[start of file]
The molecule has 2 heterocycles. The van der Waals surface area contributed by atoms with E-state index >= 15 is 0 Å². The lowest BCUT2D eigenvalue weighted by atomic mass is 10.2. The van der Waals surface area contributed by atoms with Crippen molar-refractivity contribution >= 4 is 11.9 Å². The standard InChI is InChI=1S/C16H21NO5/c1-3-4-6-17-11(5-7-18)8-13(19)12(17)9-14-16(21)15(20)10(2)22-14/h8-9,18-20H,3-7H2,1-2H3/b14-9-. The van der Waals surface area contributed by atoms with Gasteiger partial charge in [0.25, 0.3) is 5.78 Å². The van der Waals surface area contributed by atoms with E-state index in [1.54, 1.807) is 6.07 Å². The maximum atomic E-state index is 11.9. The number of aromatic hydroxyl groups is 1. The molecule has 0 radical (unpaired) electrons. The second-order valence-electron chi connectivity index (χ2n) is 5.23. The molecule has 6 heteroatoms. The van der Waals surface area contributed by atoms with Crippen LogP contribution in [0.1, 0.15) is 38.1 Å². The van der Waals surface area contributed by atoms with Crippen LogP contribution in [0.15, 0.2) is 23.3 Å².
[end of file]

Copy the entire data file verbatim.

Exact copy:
The molecule has 2 heterocycles. The van der Waals surface area contributed by atoms with E-state index >= 15 is 0 Å². The lowest BCUT2D eigenvalue weighted by atomic mass is 10.2. The van der Waals surface area contributed by atoms with Crippen molar-refractivity contribution >= 4 is 11.9 Å². The standard InChI is InChI=1S/C16H21NO5/c1-3-4-6-17-11(5-7-18)8-13(19)12(17)9-14-16(21)15(20)10(2)22-14/h8-9,18-20H,3-7H2,1-2H3/b14-9-. The van der Waals surface area contributed by atoms with Gasteiger partial charge in [0.25, 0.3) is 5.78 Å². The van der Waals surface area contributed by atoms with E-state index in [1.54, 1.807) is 6.07 Å². The maximum atomic E-state index is 11.9. The number of aromatic hydroxyl groups is 1. The molecule has 0 radical (unpaired) electrons. The second-order valence-electron chi connectivity index (χ2n) is 5.23. The molecule has 6 heteroatoms. The van der Waals surface area contributed by atoms with Crippen LogP contribution in [0.1, 0.15) is 38.1 Å². The van der Waals surface area contributed by atoms with Crippen LogP contribution in [0.15, 0.2) is 23.3 Å².